Surf Life Saving New South Wales, Media Release, 19 July 2023
New figures to come out of the 2022/23 season show a near-25 per cent increase year on year in beach attendances, keeping Australian Lifeguard Service (ALS) lifeguards on their toes along the NSW coastline.
Following the conclusion of the financial year, organisations under the Surf Life Saving NSW umbrella have been able to accurately calculate the numbers behind the season that was, with work already begun on preparing for 2023/24.
While beach attendance ballooned by just under 1 million as the public continues to free itself from the grip of two lockdown-interrupted years, preventative actions – being those taken to reduce beachgoer risk, like moving the flags with changing tides and alerting swimmers to potential rips – rose by over 30 per cent.
That jump, of approximately 150,000 actions in all, has lifeguards on alert for the next season.
“While the rise in the need for further preventative actions on our beaches is generally proportionate with the rise in beachgoers, we can still look at these figures as a catalyst for what our focuses in training are heading into the new season,” said Chris O’Rorke from the ALS.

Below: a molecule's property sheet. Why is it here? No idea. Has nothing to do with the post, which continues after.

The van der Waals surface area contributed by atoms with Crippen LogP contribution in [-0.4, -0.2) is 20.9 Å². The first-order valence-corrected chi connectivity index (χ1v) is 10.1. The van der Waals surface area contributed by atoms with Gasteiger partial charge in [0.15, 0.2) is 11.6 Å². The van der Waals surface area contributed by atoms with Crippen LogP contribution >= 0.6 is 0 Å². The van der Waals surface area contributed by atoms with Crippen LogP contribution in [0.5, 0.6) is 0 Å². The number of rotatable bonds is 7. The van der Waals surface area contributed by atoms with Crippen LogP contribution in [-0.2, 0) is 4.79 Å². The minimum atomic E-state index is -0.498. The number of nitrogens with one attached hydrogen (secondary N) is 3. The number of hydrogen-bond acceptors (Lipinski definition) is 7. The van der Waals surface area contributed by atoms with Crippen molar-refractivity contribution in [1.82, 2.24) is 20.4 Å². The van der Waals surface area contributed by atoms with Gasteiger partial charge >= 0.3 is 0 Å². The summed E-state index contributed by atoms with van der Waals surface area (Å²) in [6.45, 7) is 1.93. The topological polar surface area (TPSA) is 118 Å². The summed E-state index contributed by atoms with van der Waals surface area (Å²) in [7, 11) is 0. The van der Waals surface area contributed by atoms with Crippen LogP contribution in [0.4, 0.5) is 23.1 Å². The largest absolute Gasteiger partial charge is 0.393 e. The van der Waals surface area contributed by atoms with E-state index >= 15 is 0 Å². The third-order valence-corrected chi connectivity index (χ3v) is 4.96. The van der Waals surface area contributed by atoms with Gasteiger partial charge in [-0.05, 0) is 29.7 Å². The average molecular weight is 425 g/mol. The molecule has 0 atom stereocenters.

“The ALS has lifeguards in 17 Council and contracted areas across the state, from the Tweed Shire in the north to the Bega Valley Shire in the south, so the numbers are an accurate reflection of the beachgoer experience in NSW.
“Lifeguards made nearly 1,000 rescues this past season and provided more than 2,700 first aids. We are as active as ever along the coastline and we don’t expect that to slow down.”
Indeed, 974 rescues state wide – 303 of which coming on Sydney’s Northern Beaches and more than 100 in popular holidaying destinations in the Port Macquarie-Hastings Council and Tweed Shire Council catchments – is steady year-on-year but highlights the continued need for trained lifeguards patrolling the coastline.
The delivery of 2,739 first aids is also on par with the previous season.
“We’re pleased to see that the level of focus and, probably above all else, effort from our lifeguards never waivers year to year and, if anything, they’re working harder than ever,” Chris added.
“I think there’s an appreciation within the group that we have that they’re very privileged to be able to call the beach their office but there’s a responsibility to the public that comes with that, and every single one of them is working to keep the beach as safe as they possibly can.
“It’s part and parcel of the Australian lifestyle, the beach and summer, but the coastline is dangerous all year round so it’s important to be vigilant at all times.”
Sadly, and despite the best efforts of lifeguards and volunteer lifesavers alike, 54 people drowned in coastal waters in NSW between July 1 2022 and June 30 2023.
ALS lifeguards are on hand year-round in three catchment areas; that of Byron Shire Council, Port Macquarie-Hastings Council and Port Stephens Council, as a means of arresting those figures while also providing general safety to beachgoers.
The remaining 14 Council and contracted regions operate on a reduced roster that, in most locations, follows the volunteer lifesaver season, being from the beginning of the September school holidays through to the ANZAC Day public holiday the following year.